About that point of view, John Bolton had this to say in 2013:
Let us consider a few of the prevailing myths [about the Iraq war]:
1. Iraq is worse off now than under Saddam. This charge could come only from people with a propensity to admire totalitarianism … And, in any event, the issue was never about making life better for Iraqis, but about ensuring a safer world for America and its allies.
Trump’s early supporters presented their candidate as a peace candidate. “A vote for Hillary is a vote for war,” was a major theme of the pro-Trump messaging in social media. That messaging was amplified not only by alt-right bots on Twitter, but by a celebrated columnist for The New York Times, who hailed “Donald the Dove; Hillary the Hawk.”
Bolton, by contrast, has pressed for pre-emptive military action against both Iran and North Korea. Where Trump disdains allies and submits to Putin, Bolton has the opposite instincts. On Steve Bannon’s radio show in the summer of 2016, Bolton rejected Trump’s admiration of Putin and denigration of the NATO alliance:
The point of a strong NATO alliance—it was true during the Cold War, it’s true today, faced with a belligerent Russia—is not to engage in military conflict, it is to deter military conflict, through strength. That kind of statement, that Donald Trump or any other president would consider what to do after Russia has attacked, is practically inviting the attack. If I were Vladimir Putin reading this, I’d say the coast is clear.
Yet as president, Trump has proven increasingly belligerent against everyone except Putin. Trump fired missiles into Syria in 2017, exactly as he said he would not do. He threatened to rain “fire and fury” upon North Korea and tweeted that he wielded a bigger nuclear button than Kim Jong Un. He has mused about military intervention in Venezuela. He now promises a vast military parade on Pennsylvania Avenue, to celebrate victories he has not won. It now seems clear that what Trump rejected in Bush’s foreign policy was not the use of force, but the application of force in service to democratic ideals. That has been the teaching of John Bolton for decades. It’s not a paradox that the two men have now come together.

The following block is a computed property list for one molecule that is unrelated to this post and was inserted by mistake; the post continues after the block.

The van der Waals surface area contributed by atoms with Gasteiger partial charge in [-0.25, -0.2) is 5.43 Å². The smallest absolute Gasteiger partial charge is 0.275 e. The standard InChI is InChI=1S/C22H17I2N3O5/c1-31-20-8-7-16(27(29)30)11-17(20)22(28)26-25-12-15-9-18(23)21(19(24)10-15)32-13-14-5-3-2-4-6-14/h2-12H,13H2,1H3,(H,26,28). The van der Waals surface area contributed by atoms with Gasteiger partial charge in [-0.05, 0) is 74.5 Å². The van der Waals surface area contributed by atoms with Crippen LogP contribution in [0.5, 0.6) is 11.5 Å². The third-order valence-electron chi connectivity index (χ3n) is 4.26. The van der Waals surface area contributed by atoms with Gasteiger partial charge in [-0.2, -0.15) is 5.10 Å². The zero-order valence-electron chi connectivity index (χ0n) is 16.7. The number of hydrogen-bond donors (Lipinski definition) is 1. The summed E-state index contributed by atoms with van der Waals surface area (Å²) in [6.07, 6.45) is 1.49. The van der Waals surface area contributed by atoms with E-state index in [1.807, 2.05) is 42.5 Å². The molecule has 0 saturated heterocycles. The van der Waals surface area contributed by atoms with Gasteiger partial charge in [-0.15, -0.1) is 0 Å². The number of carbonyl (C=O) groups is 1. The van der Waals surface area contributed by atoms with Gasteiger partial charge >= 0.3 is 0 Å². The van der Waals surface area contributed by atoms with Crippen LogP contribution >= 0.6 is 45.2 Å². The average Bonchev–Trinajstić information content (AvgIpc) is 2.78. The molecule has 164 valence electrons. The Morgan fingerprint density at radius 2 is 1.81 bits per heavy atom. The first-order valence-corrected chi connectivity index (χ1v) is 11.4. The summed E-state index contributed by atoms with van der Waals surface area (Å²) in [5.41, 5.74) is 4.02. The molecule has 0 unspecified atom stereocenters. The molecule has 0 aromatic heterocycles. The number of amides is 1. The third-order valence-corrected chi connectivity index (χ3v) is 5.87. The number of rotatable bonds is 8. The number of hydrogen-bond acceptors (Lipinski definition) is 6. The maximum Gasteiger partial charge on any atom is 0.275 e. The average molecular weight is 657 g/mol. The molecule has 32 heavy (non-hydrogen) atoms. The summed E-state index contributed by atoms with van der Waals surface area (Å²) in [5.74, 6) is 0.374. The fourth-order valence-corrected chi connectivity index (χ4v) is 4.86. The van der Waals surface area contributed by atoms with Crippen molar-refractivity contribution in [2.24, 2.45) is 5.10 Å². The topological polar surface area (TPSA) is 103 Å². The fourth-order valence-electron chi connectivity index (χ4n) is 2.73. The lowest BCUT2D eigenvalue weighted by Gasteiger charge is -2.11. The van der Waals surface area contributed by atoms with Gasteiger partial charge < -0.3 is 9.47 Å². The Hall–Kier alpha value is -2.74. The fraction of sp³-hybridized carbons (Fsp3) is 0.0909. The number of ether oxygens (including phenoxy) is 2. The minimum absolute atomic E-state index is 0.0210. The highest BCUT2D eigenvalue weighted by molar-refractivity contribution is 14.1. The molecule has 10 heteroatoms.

What happens now? If the Trump White House is a dysfunctional mess, the national-security process is messiest of all. Crucial decisions like the North Korean summit are made on a whim. Trump imposes or threatens tariffs on friends like South Korea, then expects those battered allies to salute and defer on questions of war and peace. There are hundreds of promises, but no priorities; endless commitments to “get smart,” but no process to reconcile goals and means.
The task of making sense of this chaos now falls to Bolton, a man of strong and certain opinions, but not one adept at winning friends, convincing doubters, soothing opponents, cajoling foreign leaders, or governing bureaucracy. The leaks of embarrassing information will gush into streams; the departures of experienced staff will accelerate; and Bolton’s TV presence—which Trump enjoyed so long as he retained the power to hit “pause” in mid-sentence—will only exasperate this fitful president when it arrives in real life and 3-D, bearing tasks, responsibilities, and unwelcome news.